Media manipulation & lies
Buying the War: How Big Media Failed Us
Iraq: A Deadly Deception
Inside The Propaganda War Waged Over The Iraq Invasion
Twenty Lies About the Iraq War
Wikileaks: Secrets and Lies
BBC WikiLeaks The Secret Life of a Superpower
Going to War against Iraq, for Oil and for Israel:
The Death of Dr. Kelly: An Open Case
Published on Jan 15, 2013 This documentary studies the suspicious death of Dr. David Christopher Kelly, an internationally recognized British authority on biological weapons, after his claims before the Iraq war.
Why Did the Iraq War Start? The Untold Story - Seymour Hersh - Reasons, Justification (2005)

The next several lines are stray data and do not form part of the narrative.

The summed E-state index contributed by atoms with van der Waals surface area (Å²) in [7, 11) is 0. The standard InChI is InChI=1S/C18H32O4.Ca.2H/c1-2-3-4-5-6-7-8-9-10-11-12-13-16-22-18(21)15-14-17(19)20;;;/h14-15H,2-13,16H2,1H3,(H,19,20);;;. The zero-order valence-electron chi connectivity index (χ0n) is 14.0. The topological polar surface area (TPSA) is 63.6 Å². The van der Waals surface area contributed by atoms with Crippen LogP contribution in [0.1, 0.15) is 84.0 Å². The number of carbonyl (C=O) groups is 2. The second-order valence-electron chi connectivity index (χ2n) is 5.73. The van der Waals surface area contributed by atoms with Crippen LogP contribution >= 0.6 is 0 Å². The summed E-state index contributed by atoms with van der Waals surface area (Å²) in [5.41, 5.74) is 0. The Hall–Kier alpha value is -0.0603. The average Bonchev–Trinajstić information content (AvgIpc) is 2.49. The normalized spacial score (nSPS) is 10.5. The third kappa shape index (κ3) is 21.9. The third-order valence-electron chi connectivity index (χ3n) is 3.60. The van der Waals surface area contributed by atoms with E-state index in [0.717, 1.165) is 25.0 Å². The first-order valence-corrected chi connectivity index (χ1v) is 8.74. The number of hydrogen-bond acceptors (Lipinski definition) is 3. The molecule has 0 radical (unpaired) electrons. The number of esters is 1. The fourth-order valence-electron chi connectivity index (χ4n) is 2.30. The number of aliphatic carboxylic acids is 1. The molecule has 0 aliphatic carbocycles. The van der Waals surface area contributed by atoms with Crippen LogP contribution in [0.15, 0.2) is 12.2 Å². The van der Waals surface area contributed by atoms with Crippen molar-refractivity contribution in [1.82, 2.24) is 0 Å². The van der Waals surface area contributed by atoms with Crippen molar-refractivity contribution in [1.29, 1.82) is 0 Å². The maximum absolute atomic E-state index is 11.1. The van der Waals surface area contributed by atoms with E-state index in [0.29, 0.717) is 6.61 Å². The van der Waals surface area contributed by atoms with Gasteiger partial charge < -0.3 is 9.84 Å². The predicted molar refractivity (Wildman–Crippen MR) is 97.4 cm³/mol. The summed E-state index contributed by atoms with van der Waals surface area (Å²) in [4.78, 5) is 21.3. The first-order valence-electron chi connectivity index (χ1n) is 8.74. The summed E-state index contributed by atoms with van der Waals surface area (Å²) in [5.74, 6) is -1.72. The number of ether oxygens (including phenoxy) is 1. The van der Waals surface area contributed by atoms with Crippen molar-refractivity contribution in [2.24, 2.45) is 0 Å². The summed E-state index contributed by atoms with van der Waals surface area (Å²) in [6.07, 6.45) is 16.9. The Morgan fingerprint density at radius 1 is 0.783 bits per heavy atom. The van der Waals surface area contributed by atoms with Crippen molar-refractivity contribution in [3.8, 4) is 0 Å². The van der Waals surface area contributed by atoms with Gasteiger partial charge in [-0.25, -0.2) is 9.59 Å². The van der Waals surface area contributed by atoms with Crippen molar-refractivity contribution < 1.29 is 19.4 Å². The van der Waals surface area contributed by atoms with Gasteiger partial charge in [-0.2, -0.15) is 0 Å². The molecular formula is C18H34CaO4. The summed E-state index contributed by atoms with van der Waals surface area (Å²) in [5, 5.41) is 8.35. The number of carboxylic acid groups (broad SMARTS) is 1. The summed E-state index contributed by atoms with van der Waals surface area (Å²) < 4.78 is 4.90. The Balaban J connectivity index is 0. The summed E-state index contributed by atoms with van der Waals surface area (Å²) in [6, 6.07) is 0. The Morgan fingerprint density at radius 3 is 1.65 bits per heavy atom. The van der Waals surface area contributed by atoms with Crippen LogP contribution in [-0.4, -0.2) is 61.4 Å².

Published on Nov 21, 2013 In the days immediately following 9/11, the Bush Administration national security team actively debated an invasion of Iraq. A memo written by Sec. Rumsfeld dated Nov 27, 2001 considers a US-Iraq war. One section of the memo questions "How start?", listing multiple possible justifications for a US-Iraq War. During 2002 the amount of ordnance used by British and American aircraft patrolling the no-fly zones of Iraq increased compared to the previous years and by August had "become a full air offensive". Tommy Franks, the allied commander, later stated that the bombing was designed to "degrade" the Iraqi air defense system before an invasion. In October 2002, a few days before the U.S. Senate voted on the Joint Resolution to Authorize the Use of United States Armed Forces Against Iraq, about 75 senators were told in closed session that Iraq had the means of attacking the Eastern Seaboard of the U.S. with biological or chemical weapons delivered by unmanned aerial vehicles (UAVs.) On 5 February 2003, Colin Powell presented further evidence in his Iraqi WMD program presentation to the UN Security Council that UAVs were ready to be launched against the United States. At the time, there was a vigorous dispute within the U.S. military and intelligence communities as to whether CIA conclusions about Iraqi UAVs were accurate and other intelligence agencies suggested that Iraq did not possess any offensive UAV capability, saying the few they had were designed for surveillance and intended for reconnaissance. The Senate voted to approve the Joint Resolution with the support of large bipartisan majorities on 11 October 2002, providing the Bush administration with a legal basis for the U.S. invasion under U.S. law.